Herewith our third post in a series of translations from a 1937 catalog of the wines of Italy. You will find the previous post here including informations on the catalog itself. We hope that these informations will be useful for those who wish to understand the history of wine in Tuscany by providing these “snapshots” of the wines in the era between the two world wars.
An unmistakable wine, simpatico, and exquisite. With graceful aroma, genteel soft flavor, fine, fresh and often slightly sparkling, Chianti is a beverage that has been well known in Italy for more than six centuries, as Marescalchi has shown authoritatively. For more than three centuries, it has been exported beyond the borders of the Fatherland, first to England and then to all the other countries of the world.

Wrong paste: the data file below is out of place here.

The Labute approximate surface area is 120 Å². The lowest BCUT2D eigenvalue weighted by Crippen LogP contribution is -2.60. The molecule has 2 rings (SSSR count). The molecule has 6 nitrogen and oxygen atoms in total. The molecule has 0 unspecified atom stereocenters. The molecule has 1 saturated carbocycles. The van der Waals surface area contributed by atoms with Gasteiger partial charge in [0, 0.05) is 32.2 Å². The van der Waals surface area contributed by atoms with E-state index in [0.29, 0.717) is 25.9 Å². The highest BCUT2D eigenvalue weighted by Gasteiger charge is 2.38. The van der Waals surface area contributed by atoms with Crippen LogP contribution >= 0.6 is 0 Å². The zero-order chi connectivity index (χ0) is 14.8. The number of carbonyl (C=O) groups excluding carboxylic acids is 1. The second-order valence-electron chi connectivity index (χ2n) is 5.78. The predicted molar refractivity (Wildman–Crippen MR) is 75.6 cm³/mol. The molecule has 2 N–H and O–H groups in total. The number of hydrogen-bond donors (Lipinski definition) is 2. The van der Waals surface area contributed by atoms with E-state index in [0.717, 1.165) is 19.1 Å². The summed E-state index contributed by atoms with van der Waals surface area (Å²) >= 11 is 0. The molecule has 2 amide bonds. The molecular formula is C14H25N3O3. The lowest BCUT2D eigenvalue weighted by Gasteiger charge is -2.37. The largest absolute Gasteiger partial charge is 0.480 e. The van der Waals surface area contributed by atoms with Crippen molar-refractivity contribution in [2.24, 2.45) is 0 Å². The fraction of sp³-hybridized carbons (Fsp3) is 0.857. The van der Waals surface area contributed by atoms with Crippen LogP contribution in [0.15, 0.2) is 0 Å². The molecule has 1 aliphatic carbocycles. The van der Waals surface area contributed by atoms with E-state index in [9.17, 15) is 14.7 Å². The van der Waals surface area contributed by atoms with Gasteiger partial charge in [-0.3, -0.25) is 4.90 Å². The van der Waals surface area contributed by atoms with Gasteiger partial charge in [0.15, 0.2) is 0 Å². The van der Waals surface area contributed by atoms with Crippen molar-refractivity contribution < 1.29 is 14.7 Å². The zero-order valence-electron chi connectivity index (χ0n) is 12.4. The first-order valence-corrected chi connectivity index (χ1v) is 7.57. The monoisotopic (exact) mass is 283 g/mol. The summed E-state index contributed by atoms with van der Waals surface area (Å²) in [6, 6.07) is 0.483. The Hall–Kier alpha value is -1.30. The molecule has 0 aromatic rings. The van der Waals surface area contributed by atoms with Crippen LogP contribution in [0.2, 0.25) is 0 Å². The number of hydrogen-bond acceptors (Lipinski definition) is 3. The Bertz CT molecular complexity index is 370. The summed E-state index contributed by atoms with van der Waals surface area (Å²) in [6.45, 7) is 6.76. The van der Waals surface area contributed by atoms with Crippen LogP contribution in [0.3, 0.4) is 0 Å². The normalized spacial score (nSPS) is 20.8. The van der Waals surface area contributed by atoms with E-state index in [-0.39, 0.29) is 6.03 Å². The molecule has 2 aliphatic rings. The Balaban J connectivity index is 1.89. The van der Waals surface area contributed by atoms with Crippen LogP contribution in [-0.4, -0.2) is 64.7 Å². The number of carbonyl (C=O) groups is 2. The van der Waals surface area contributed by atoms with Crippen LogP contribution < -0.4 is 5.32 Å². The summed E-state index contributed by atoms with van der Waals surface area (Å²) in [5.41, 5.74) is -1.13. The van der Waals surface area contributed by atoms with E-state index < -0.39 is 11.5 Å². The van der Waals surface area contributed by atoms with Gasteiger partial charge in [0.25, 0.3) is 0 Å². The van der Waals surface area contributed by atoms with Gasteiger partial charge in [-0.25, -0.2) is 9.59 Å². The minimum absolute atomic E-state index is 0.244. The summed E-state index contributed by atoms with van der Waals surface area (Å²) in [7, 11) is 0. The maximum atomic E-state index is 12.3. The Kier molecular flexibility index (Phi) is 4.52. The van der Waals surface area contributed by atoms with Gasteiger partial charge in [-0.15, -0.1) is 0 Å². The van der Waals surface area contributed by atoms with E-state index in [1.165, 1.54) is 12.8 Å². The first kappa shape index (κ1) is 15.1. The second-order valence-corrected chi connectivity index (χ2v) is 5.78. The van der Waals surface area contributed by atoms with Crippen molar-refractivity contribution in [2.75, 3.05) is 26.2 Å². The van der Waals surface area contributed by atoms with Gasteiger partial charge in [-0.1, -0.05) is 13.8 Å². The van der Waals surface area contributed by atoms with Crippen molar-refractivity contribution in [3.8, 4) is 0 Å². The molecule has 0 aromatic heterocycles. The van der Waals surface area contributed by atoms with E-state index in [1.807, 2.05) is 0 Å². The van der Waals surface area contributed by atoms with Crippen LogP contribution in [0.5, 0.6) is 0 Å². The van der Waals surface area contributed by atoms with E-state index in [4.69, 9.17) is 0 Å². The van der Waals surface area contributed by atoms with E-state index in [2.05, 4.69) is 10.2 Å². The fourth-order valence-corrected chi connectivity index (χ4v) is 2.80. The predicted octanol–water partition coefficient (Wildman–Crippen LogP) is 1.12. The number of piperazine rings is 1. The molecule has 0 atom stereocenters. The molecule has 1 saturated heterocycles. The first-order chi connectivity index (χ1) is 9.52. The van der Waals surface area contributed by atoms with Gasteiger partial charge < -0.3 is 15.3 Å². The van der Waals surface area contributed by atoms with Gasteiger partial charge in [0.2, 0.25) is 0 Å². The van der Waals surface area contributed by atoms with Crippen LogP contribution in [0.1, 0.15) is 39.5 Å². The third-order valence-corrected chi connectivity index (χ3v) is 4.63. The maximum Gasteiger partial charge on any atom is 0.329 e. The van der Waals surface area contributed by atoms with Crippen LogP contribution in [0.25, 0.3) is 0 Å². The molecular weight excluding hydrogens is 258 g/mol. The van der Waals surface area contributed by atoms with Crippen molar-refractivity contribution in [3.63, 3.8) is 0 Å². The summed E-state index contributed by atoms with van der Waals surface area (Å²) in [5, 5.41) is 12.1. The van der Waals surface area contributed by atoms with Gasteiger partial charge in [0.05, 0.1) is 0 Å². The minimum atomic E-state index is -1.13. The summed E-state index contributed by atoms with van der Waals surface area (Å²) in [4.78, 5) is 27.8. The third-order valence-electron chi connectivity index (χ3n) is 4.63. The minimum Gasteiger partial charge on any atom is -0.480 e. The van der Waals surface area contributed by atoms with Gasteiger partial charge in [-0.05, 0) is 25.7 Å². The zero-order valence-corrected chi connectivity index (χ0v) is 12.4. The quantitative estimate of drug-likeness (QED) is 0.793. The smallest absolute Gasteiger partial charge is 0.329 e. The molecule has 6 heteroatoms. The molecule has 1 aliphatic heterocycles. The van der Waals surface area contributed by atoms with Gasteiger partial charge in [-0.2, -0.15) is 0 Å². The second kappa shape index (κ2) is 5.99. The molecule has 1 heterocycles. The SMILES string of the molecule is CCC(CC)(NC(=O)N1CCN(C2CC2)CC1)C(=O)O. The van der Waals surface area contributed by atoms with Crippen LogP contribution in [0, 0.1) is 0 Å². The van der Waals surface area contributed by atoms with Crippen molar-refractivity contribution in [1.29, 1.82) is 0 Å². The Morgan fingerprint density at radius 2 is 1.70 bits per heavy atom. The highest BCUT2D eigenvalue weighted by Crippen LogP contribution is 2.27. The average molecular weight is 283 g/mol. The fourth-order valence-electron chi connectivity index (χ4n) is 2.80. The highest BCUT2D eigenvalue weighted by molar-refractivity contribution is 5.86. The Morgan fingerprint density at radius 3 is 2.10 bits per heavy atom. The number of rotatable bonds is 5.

Indeed, in 1481 Landino wrote that “the valley of Chianti produces excellent wine”. In 1542, the countess Isabella Guicciardini, writing to her husband, states that this exquisite wine gives such joy that it makes you wish to stay longer in the place where it is produced: “I like it very much and I wish not to depart”. In the seventeenth century, the poet Fulvio Testi exalted it with these words: “… I will pour you the Etruscan Chianti — a peer to the ruby — dew that offers a kiss”. And then later, Redi glorified it in his immortal dithyramb.
Monelli judges it to be the most lively and genteel wine of the world. And he specifies its characteristics as a “sparkling, bubbling with life, transparent and joyous vermillion, with the flavor of fresh fruit and field flowers”.
All of enological literature from the last century has enthusiastic notes about Chianti.
Although, generically, this wine falls into one basic category, there are, effectively, seven subtypes, clearly distinguishable from one another, in the vast zone of production.